By ‘The Smooth Bore’
Smacking the butt into your shoulder, canting your head down onto the comb and waving the barrels at the fast retreating target is no way to go clay shooting. (Apologies, here, to those of the lefthanded persuasion, as I have written this from the perspective of a righthander. Please substitute Left for Right wherever necessary, the principle is the same.)
Good shooting can only begin with a good mount. Think where you are going to see the target for the first time – as likely as not, it will not be as it leaves the trap; traps are usually in undergrowth or against a dark background. The first real sight of the target – that when you see it both with your eyes and understand it with your brain will be when it breaks cover against the sky. So, start with the muzzles at, or just before and slightly below, this first sighting point with the gun at an angle to the body such that, when you mount, it will move with a motion parallel to the level of flight. The point being, that by not having to swivel or turn the gun to the level of the target’s flight in the mount, you put less momentum into the gun, so there is less to take out to steady the gun onto the line of the target’s flight.
On your call, the target will appear more or less in the expected place and will pass over the muzzles, your eyes locking onto it and your brain assessing the actual trajectory. At this point your mind must be free of outside distractions (backchat, social media, stock market prices etc.) and your concentration fully on the job in hand. Begin to swing the gun at a speed sufficient to catch up with the target, but not so fast as to outpace it, such that you end up having to stop and wait for it at some stage down the range. At the same time raise the gun with a parallel action so that your line of sight is along the barrel and on the line of the target’s flight, then bring the stock to your cheek with your eyes locked onto the target. Now ‘roll’ your shoulder forward to engage the heel of the stock and complete the ‘triangular steady’ of the gun, that is: the right hand, the cheek and the shoulder.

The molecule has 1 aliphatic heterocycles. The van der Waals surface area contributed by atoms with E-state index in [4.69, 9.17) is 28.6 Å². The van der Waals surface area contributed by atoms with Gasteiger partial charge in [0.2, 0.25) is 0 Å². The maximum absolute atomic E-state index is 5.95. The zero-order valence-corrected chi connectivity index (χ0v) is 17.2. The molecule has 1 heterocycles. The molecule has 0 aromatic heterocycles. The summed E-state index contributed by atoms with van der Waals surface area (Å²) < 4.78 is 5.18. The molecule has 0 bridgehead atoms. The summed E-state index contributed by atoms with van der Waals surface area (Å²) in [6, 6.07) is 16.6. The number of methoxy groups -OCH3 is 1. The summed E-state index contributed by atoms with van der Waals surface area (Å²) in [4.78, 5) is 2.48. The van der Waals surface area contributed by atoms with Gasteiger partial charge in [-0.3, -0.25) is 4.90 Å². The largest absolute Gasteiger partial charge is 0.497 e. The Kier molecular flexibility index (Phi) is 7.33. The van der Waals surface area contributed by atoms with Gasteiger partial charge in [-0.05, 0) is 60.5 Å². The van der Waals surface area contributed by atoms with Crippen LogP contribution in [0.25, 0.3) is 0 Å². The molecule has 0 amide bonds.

At this point the gun should be swinging and pointing at the target, having caught it up. It is at this moment that the problem of ‘stopping the gun’ rears its ugly head, as the brain finds it difficult to ‘let go’ of the target and allow the gun to move smoothly ahead of the target to achieve the correct forward lead. Here, practice will make perfect, as in so much else. Try not to shoot in the same, wrong, place every time; either take your shot earlier or increase the smoothly acquired lead. Taking the shot earlier requires you to move the barrels quicker, effectively increasing the lead.
You will have admired good, experienced clay shooters as they make the process look easy and seem to be moving in slow motion. Why is this? It’s because their entire effort is guided by their sharp focus on the target and their familiarity with swinging the gun to their line of sight before locking it into the shoulder with the minimum input of energy. This allows smooth target acquisition and fluid application of lead.
Develop and practice a good, consistent gun mount and you’re ready to improve your score.